A mutual fund is a collective reservoir or pool of funds managed by a qualified and expert fund manager. It is a trust that receives funds from a number of investors with a common investment objective and invests these funds in stocks, bonds, money market instruments and other securities. The income from this joint portfolio is distributed proportionately among the investors by calculating the 'net asset value' or NAV of the scheme after deducting relevant expenses and charges. Simply put, money collected by a large number of investors is allocated to units under a mutual fund scheme. This pooled money invested in stocks or bonds or short-term securities will grow or shrink depending on the performance of these investments. This is reflected in the NAV value.
Mutual funds are perfect for investors who don't have a lot of money to invest or those who don't have the knowledge and time to study the market but want to grow their wealth. In return, the fund house receives a small fee deducted from the investment for its expertise. Fees charged by mutual funds are limited to certain limits set by the Securities and Exchange Board of India (SEBI). Over the past few years, mutual funds have gained favorable status as investors regularly invest in equity/balanced schemes through them.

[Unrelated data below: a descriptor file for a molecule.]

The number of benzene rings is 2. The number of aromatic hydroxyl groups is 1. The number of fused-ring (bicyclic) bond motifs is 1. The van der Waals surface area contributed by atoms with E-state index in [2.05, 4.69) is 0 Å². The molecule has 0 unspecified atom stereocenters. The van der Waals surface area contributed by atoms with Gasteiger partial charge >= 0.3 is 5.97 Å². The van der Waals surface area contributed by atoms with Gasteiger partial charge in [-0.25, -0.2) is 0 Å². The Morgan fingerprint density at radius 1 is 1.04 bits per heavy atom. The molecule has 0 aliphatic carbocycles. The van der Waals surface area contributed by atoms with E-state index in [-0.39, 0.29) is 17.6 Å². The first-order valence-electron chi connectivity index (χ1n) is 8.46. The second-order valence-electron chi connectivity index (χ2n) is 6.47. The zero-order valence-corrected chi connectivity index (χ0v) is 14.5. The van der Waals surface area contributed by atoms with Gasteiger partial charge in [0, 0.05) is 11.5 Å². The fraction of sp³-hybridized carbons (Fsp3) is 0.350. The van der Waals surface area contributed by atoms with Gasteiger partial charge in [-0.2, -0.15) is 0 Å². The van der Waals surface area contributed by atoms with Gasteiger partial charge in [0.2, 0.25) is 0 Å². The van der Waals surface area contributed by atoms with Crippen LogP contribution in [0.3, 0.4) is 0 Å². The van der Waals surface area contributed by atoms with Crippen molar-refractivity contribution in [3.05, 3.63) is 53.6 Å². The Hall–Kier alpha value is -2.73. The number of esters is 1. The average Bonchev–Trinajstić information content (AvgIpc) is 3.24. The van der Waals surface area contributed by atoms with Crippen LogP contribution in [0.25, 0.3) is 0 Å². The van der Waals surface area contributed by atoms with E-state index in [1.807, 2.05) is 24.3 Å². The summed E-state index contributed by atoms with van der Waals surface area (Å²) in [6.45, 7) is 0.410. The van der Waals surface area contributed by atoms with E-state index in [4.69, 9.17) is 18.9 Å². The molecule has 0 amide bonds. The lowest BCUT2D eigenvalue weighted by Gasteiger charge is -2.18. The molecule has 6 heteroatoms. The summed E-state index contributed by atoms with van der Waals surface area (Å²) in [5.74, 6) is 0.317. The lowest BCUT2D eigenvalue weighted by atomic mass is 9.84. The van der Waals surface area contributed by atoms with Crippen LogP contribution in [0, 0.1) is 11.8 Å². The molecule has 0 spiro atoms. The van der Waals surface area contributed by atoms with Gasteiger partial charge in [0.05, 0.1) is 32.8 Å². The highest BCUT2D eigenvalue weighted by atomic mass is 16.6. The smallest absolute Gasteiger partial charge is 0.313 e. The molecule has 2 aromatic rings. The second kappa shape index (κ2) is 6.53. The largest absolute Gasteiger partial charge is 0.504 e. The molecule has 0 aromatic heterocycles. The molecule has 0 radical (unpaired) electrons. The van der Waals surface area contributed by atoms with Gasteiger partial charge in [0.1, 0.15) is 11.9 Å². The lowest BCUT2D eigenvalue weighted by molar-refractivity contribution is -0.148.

Just as an equity share has a market price determined by trading on stock exchanges, a mutual fund unit also has a net asset value (NAV) based on the closing price of the stocks and bonds that are part of the respective portfolio of the mutual fund scheme. NAV is the total market value (less legal expenses and fees) of shares, bonds and securities held by the fund in the portfolio of a particular mutual fund scheme on any given day. NAV per unit represents the market value of all shares/bonds/bonds or other instruments in a mutual fund scheme on a particular day, net of all expenses and liabilities and accrued income, divided by the outstanding number of units in the scheme.
NAV = Market Price of Stock + Other Assets - Total Liabilities + Units Outstanding on NAV Date
NAV = Net Assets of the Scheme + Number of Units Outstanding i.e. Market Value of Investments + Accounts Receivable + Other Accrued Income + Other Assets - Accrued Expenses - Other Payables - Other Liabilities + Number of Units Outstanding on NAV Date